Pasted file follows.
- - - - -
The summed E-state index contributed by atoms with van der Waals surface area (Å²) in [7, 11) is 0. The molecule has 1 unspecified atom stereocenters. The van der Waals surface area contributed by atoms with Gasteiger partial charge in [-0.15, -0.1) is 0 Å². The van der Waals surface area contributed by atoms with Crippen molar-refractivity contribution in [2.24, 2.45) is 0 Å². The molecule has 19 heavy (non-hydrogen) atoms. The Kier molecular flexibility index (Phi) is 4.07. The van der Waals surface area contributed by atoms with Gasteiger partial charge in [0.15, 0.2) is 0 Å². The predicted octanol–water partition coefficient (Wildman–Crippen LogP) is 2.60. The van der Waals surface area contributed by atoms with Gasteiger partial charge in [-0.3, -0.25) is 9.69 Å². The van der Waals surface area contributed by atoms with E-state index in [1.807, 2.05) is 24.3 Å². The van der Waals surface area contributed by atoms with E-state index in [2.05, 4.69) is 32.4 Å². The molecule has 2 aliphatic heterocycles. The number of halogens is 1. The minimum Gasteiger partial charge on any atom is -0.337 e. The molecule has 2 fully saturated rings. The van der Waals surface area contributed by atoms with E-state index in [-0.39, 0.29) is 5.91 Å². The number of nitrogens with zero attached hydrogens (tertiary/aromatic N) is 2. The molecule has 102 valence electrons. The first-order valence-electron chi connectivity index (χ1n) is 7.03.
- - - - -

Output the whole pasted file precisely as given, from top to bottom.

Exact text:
The summed E-state index contributed by atoms with van der Waals surface area (Å²) in [7, 11) is 0. The molecule has 1 unspecified atom stereocenters. The van der Waals surface area contributed by atoms with Gasteiger partial charge in [-0.15, -0.1) is 0 Å². The van der Waals surface area contributed by atoms with Crippen molar-refractivity contribution in [2.24, 2.45) is 0 Å². The molecule has 19 heavy (non-hydrogen) atoms. The Kier molecular flexibility index (Phi) is 4.07. The van der Waals surface area contributed by atoms with Gasteiger partial charge in [0.15, 0.2) is 0 Å². The predicted octanol–water partition coefficient (Wildman–Crippen LogP) is 2.60. The van der Waals surface area contributed by atoms with Gasteiger partial charge in [-0.3, -0.25) is 9.69 Å². The van der Waals surface area contributed by atoms with E-state index in [1.807, 2.05) is 24.3 Å². The van der Waals surface area contributed by atoms with E-state index in [2.05, 4.69) is 32.4 Å². The molecule has 2 aliphatic heterocycles. The number of halogens is 1. The minimum Gasteiger partial charge on any atom is -0.337 e. The molecule has 2 fully saturated rings. The van der Waals surface area contributed by atoms with E-state index in [-0.39, 0.29) is 5.91 Å². The number of nitrogens with zero attached hydrogens (tertiary/aromatic N) is 2. The molecule has 102 valence electrons. The first-order valence-electron chi connectivity index (χ1n) is 7.03.